BARCOV HOLDING CORPORATION, Plaintiff-Respondent, v. BEXIN REALTY CORPORATION, Defendant-Appellant, Sidney W. Witter, etc., et al., Defendants.
Judgment, Supreme Court, New York County (Nicholas Figueroa, J.), entered on or about July 12, 2004, summarily granting foreclosure, awarding plaintiff the principal sum of $148,367.69, directing sale of the mortgaged premises and severing the issue of attorney's fees for trial, unanimously affirmed, with costs.
Plaintiff established prima facie entitlement to summary foreclosure by submitting proof of both ownership of the mortgage and default thereon by defendant Bexin, the mortgagor (see Greater N.Y. Sav. Bank v. 2120 Realty, 202 A.D.2d 248, 608 N.Y.S.2d 463  ). It was then incumbent upon Bexin to come forward with competent evidence of any defenses to raise issues of fact. The three-paragraph affirmation by an attorney who had no personal knowledge of the facts, with no evidence annexed, was clearly insufficient to raise an issue of fact, thus justifying summary judgment and the striking of Bexin's affirmative defenses. When it came time to offer proof before the Referee, the doctrine of law of the case barred Bexin from rearguing the affirmative defense of payment. The authority of the Referee was limited to the computation of monies owed to plaintiff; he had no power to go beyond that and determine whether the mortgage had been paid, much less overturn the motion court's order striking Bexin's affirmative defense of payment.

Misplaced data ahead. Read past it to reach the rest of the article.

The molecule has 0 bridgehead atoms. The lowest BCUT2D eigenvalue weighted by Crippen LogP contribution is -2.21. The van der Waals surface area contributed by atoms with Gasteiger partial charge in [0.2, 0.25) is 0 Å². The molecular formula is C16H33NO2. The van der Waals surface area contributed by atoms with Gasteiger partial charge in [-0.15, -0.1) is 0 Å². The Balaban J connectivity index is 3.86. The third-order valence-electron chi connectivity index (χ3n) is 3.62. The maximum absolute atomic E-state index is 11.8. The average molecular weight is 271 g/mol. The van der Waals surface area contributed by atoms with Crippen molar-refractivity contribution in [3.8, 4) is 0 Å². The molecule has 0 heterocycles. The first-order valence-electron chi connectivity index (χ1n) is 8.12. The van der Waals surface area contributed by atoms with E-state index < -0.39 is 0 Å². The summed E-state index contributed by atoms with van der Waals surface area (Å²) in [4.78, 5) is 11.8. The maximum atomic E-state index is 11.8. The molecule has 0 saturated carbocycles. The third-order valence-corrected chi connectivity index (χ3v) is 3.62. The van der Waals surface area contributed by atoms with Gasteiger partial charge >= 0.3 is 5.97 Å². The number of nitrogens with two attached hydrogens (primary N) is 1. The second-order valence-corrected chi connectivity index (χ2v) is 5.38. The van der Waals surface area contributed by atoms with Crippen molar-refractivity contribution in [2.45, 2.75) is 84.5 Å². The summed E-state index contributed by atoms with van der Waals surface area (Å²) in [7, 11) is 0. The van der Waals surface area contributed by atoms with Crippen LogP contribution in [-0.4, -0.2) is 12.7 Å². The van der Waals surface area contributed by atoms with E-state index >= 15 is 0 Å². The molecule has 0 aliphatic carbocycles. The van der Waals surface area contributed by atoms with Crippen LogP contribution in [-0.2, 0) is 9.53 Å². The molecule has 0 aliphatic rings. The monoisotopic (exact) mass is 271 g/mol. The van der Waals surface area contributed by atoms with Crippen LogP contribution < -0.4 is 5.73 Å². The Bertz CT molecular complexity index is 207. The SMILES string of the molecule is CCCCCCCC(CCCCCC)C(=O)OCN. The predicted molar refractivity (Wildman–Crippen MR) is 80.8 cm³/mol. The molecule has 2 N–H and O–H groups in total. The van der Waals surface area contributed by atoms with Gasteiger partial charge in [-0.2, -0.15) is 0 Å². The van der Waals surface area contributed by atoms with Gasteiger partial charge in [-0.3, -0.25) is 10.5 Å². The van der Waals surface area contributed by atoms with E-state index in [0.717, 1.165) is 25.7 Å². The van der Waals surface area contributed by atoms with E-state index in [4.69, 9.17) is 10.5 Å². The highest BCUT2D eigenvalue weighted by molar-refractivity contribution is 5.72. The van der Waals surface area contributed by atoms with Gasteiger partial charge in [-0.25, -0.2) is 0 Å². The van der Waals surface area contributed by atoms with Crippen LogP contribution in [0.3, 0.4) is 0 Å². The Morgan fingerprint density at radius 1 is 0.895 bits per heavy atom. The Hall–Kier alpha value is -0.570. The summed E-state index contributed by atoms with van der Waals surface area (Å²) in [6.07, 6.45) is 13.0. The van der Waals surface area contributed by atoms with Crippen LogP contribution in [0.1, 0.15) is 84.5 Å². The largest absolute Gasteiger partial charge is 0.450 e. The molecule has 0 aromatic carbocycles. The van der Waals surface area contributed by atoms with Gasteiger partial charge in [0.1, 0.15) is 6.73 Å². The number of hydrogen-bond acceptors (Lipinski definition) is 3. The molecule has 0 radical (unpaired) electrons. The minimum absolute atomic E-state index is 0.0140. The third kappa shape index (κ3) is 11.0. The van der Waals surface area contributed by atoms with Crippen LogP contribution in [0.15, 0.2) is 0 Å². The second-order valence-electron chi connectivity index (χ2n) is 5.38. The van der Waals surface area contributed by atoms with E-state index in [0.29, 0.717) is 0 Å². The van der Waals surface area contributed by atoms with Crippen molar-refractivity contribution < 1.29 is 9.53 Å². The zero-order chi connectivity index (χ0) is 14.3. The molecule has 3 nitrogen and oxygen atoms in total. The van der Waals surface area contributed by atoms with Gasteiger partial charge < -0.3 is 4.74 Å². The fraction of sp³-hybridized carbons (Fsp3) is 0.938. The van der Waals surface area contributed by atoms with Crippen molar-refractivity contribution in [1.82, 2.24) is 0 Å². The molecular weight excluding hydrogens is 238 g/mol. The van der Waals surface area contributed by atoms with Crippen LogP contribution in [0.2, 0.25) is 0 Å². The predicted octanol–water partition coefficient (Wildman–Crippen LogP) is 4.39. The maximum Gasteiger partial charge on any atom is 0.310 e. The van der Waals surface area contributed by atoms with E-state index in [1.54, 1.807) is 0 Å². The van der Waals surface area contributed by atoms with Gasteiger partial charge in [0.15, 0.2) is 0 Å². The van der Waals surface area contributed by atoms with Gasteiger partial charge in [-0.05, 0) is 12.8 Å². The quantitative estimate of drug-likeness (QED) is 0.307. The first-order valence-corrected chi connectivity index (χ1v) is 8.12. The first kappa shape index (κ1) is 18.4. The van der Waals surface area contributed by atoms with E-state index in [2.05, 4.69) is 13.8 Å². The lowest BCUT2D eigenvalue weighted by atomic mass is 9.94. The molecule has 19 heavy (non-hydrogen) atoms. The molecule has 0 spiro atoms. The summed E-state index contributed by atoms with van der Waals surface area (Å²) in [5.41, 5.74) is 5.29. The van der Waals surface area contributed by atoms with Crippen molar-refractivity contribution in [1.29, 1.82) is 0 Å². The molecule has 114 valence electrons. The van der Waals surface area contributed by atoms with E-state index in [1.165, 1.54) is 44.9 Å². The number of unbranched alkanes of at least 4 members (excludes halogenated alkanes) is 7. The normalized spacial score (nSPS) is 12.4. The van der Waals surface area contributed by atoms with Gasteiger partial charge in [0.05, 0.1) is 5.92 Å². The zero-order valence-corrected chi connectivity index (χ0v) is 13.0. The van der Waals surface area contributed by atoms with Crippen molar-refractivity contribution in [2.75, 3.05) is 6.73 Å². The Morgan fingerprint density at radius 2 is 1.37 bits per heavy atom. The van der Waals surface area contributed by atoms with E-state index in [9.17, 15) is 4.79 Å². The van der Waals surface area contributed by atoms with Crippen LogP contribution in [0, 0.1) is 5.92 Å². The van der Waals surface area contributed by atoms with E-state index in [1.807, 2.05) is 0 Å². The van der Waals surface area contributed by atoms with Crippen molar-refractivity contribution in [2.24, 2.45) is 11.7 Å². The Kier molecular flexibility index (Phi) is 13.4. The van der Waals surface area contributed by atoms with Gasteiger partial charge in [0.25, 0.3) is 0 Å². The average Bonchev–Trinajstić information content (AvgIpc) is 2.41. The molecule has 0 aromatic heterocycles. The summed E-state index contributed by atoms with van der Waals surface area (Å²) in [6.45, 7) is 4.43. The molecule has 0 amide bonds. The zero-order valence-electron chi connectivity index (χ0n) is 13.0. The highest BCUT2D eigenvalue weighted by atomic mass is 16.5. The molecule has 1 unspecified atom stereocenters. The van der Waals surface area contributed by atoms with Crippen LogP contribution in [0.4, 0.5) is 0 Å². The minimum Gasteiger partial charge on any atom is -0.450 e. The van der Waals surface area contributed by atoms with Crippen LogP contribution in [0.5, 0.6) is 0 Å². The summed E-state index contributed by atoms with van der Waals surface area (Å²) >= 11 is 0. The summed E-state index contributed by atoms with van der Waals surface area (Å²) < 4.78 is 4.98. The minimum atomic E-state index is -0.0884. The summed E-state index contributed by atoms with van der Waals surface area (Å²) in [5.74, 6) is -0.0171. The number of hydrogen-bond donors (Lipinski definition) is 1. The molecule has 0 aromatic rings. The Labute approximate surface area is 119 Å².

Aside from Bexin's failure to carry its burden of proof in opposing plaintiff's motion for summary foreclosure, the defenses of payment and statute of limitations had already been litigated and decided adversely in prior proceedings (see Bexin Realty Corp. v. 348 Lucky Corp., 290 A.D.2d 355, 736 N.Y.S.2d 40  ). Since the identical issues-to wit, whether Bexin established that it had paid the subject mortgage or whether the foreclosure action was barred by the statute of limitations-were involved in the prior proceedings, where proof submitted was identical to that Bexin now seeks to introduce, and since Bexin had a full and fair opportunity to litigate the issues of payment and the statute of limitations in the prior proceedings, Bexin is barred by the doctrine of collateral estoppel from relitigating those issues herein (see Ryan v. New York Tel. Co., 62 N.Y.2d 494, 500, 478 N.Y.S.2d 823, 467 N.E.2d 487  ).
We have considered Bexin's remaining arguments and find them unavailing.